You probably need a non linear simulation for this to get good accuracy. If you are attempting the whole mechanism you would definitely need an NL solution. That said though it should be reasonably attainable but it may have some challenges. Just doing the tube itself should be pretty straight forward. I don't download things so better to post images of what you have and i would be happy to comment.
I have two concerns based on your setup:
1) I noticed your model has a circular cross-section
From the limited searching I did it seems Bourdon tubes rely on a non-circular cross section for their effect. Wikipedia states "The Bourdon pressure gauge uses the principle that a flattened tube tends to straighten or regain its circular form in cross-section when pressurized...."
So it would seem a non-circular (oval or "flattened") cross section is crucial to capturing the behavior. Forgive me if I'm off base here
2) This is a geometrically nonlinear problem
I noticed you have the study set up to run in Large Displacement mode, which is the best option available in a Static analysis.
Do you have access to Nonlinear analysis study type? There's an option that can be enabled in the Solver properties to "Update load direction with deformation". Without this option enabled, the force/pressure directions do not change as the part deforms. This is pretty much required for pressurization problems with large scale deformation (such as inflating a balloon or membrane) Since the deformations are probably more subtle here I am not sure if it will be required, but it is a good thing to know about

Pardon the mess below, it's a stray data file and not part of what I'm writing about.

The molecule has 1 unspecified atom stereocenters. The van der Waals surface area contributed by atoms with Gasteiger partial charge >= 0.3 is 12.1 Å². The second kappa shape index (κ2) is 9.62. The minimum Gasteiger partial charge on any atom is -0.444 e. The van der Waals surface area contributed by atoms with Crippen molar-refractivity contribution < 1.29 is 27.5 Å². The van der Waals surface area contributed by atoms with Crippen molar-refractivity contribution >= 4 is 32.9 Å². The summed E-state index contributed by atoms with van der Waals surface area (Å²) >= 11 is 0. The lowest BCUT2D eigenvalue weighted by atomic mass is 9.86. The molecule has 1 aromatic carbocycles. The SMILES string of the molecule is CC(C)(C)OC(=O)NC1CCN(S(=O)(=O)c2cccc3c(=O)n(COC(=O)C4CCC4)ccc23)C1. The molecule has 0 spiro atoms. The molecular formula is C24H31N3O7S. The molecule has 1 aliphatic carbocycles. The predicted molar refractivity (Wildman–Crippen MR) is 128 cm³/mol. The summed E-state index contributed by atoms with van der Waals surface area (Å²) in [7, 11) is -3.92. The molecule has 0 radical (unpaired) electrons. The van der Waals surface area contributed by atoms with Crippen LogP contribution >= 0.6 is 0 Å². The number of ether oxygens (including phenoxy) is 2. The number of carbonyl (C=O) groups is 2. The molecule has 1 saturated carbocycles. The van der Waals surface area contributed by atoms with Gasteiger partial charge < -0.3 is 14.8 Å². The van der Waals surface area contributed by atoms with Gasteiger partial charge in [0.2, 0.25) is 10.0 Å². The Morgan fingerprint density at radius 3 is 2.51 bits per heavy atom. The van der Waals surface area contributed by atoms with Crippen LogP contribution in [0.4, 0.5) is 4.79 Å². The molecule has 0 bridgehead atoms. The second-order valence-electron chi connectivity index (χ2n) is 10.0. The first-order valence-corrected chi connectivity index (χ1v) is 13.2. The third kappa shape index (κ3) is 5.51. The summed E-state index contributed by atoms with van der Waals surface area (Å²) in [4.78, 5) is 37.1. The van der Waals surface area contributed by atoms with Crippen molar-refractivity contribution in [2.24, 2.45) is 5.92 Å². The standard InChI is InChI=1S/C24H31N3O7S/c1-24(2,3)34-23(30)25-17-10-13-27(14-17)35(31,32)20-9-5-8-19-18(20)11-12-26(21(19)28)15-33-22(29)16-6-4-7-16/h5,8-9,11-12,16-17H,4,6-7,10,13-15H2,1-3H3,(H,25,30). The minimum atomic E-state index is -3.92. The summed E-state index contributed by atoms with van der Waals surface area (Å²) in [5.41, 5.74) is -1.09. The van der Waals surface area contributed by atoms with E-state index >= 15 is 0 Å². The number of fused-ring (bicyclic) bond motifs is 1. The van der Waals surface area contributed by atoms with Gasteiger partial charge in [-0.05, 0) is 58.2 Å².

I would try to verify if the cross-section of the tube is correct, and then also look into see if you have access to the Nonlinear study type (requires Simulation Premium)
Ryan, you are correct, the tube will be a flattened circle (they begin as a tube then get rolled and they flatten). I have it designed as an ellipse with the current model having height and width equal. I guess this leads to another question, do I have this designed right if I elongate the width or do I need to make it more of a slot shape? We know what the OD will be of the circle before being flattened but we are getting tripped up on how to make the formula correct to appropriately size the "crushed" tube. Looks like I do not have non linear simulation, so I will talk with my local distributor and see what will go into purchasing this as I foresee running similar simulations often as we begin to go into our own Bourdon tube designs. Thank you for responses Ryan and Bill. I apologize for my "green-ness" in the world of simulation.